Stereotypes Part Deux

Dear New Neighbor,

A few days ago you enacted, or so it seemed to me, some stereotypes about black women.  One of them had to do with the variety of ways we wear our hair.

Well, when I saw you again today, you reintroduced yourself and pointed out that my hair was different and that was why you didn’t recognize me.


But do you know what was the funniest part?  We met at a forum about institutional racism.  Ha!

Looking forward to meeting you again,


  1. If you met at that forum, I would guess that she has good intentions. She wants to learn. I think. Maybe you can help her see what she doesn’t currently understand.

    (I’m assuming, perhaps wrongly, that this neighbor was female)

    • I completely agree with you. I don’t think she meant any harm at all, and I didn’t feel harm. Mostly I felt humor. It just seemed so funny to me that less than a week after the exact same conversation, and at a racism forum no less, we rehashed the hair thing.

      I tend to just let things roll off and not mention them, although I know there are instances to say something.

      • I have many thoughts rolling around my head right now about this and about your post about current events in St. Louis and the broader topics these posts brush on and I hope they are coalescing into something worth sharing because I’d really like to continue this conversation.

        Unfortunately, this is birthday week, which is code in my family for “the rest of the world must stop turning for a few days”. And because we are insane, we are trying to finish a remodeling project at the same time.

        So rather than try to quickly throw some words at this discussion and do it poorly, I’m going to let them keep tumbling around my brain and see what falls out next week. So don’t be surprised when you find a new comment on a week-old blog. But then again, don’t be surprised if you don’t. My brain might fry between now and then. 😉

  2. I fear my thoughts are not as fresh or as coherent as they were last week, but now’s the time I have so let’s give it a go!

    Hair is a funny thing. I must confess that I wasn’t sure what the problem was in either of your posts. I was pretty sure that it was something that black women were sensitive to but white women were largely unaware of. But then again, I’m a particularly clueless person so it might only be me that’s unaware.

    I think perhaps why hair is a funny thing is that it’s a constant, daily task so it is obvious and commonplace to the person it belongs to. Yet the fact is that my hair is nothing like yours so I have absolutely no familiarity with hair like yours. So I hear things here or there, maybe, but I really don’t know what’s true and what’s urban myth and it quite frankly doesn’t impact my life so I tend to not worry about it. I mean, do black people wash their hair less frequently? What kind of products do they put in their hair? Is it different from what I’d put in my hair? How do extensions work? Why use extensions instead of just letting it grow out? Does “black” hair grow slower than mine? When a black person’s hair is straight, is it because they did something permanent to it or do they have to straighten it each day? I don’t know the answer to most of those things.

    And quite frankly, you are just about as clueless about mine. I still remember you trying to put my hair in a french twist (or whatever it’s called) and being shocked when it fell down when you let go. I had asked you to fix my hair that way because I had seen your hair that way. We were both clueless about how our differences would impact the process.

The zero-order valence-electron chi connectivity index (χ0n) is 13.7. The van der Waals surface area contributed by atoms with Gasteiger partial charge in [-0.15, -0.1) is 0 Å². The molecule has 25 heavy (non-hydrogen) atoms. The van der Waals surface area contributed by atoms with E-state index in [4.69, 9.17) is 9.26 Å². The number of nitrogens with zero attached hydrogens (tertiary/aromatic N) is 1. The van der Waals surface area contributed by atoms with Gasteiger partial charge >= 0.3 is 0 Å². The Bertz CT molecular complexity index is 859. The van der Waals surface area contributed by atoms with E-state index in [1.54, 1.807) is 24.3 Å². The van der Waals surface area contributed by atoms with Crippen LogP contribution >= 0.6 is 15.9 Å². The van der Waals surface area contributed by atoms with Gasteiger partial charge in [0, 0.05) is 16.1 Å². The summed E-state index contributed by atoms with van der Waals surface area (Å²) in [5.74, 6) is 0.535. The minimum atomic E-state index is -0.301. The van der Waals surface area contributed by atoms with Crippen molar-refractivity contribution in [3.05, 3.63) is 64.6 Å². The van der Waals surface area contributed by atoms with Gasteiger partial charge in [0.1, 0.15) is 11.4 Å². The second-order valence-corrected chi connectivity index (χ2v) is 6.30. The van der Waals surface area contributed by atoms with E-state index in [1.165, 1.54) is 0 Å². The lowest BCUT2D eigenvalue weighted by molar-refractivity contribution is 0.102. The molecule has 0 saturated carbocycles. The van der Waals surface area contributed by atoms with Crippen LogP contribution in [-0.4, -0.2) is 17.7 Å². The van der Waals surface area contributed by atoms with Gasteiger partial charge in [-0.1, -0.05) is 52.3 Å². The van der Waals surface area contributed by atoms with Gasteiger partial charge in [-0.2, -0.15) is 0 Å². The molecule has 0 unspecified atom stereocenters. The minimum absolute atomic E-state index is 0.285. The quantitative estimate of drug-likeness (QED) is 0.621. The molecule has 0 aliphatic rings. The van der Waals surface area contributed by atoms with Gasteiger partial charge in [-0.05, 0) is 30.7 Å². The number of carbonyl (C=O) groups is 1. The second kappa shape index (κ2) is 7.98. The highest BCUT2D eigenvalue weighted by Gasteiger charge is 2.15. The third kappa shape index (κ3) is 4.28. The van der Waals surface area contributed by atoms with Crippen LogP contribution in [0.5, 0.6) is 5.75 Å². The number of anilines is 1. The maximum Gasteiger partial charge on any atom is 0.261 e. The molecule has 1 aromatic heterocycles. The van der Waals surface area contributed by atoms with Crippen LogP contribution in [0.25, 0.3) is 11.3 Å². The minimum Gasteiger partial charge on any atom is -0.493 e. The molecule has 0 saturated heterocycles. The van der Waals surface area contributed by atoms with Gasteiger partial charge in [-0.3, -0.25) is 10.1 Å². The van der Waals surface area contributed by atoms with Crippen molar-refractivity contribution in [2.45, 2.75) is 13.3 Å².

Similarly, a black female coworker of mine stopped by and started asking me questions about what it meant for me to get a perm. We then started discussing our hair and the differences at length. To be honest, it was hard not to giggle at what she didn’t know. What stopped me, of course, was the recognition that I was equally clueless about hers.

    Regarding the lady at the race forum, if I had to guess, she, like many well-meaning, liberal-leaning white people, is very sensitive to not appearing racist. But she’s not quite certain what’s going to potentially get her marked that way. It sounds like she didn’t recognize you right away. So then she was probably terrified of being responded to with some variation of “Oh, so you think all black people look the same, huh?” So then her remarks about your hair were an attempt to explain why she didn’t recognize you.

    I don’t know how big the change was in your hair and whether my supposition has merit. I do know that a lot of people don’t recognize me now that I cut all my hair off. And they are slightly embarrassed by it. For white people sensitive to race issues, not recognizing a black person they’ve met before is potentially mortifying, trust me.

    When I worked at the concession stand, there was once a really, really busy time. As you know, almost all of the teams there were white. Almost all the players on all the teams were white. There was one team, however, that was black. Only one. So a guy from that team orders a burger. Later, about the time that burger was ready, as I rushed to and fro, I see a black man in that team’s jersey at the window. I say, “Oh, hey! Hang on. Your burger is ready.” Even as I said it, I was starting to feel like that guy wasn’t the burger guy. Before I had a chance to say anything though, he fired off a “No, that’s the other brother.”

    He was miffed at the white girl, but really, while I know that’s a problem, it wasn’t really the problem he thought it was in that particular case at least. I was mortified and it still causes me embarrassment to think about now.

    The fact is that all of us, regardless of race, use a minimal amount of information necessary to identify a person. So if I’m in a room with 200 white people and one black person, that person’s skin color is sufficient to recognize them. I have to retain more details about the others. Same’s true for gender or clothing or possibly hair color, disabilities, whatever.

    So, yeah, here in rural Texas, all Asians might look the same if I’m only ever exposed to one or two at a time. But if I spent a year in South Korea, I’d not only be able to tell the difference between Koreans and other Asians, but I’d notice a lot more distinctions among Koreans as well.

    You could argue that that… reality, if you will… is an indicator of institutional racism because there aren’t enough non-whites in movies, on the news, in public office, in classrooms, doctor’s offices, college classrooms, etc. for people to get used to looking at more than skin color. I think it might also be an indicator of continued cultural segregation since so many whites actually interact with very few non-whites.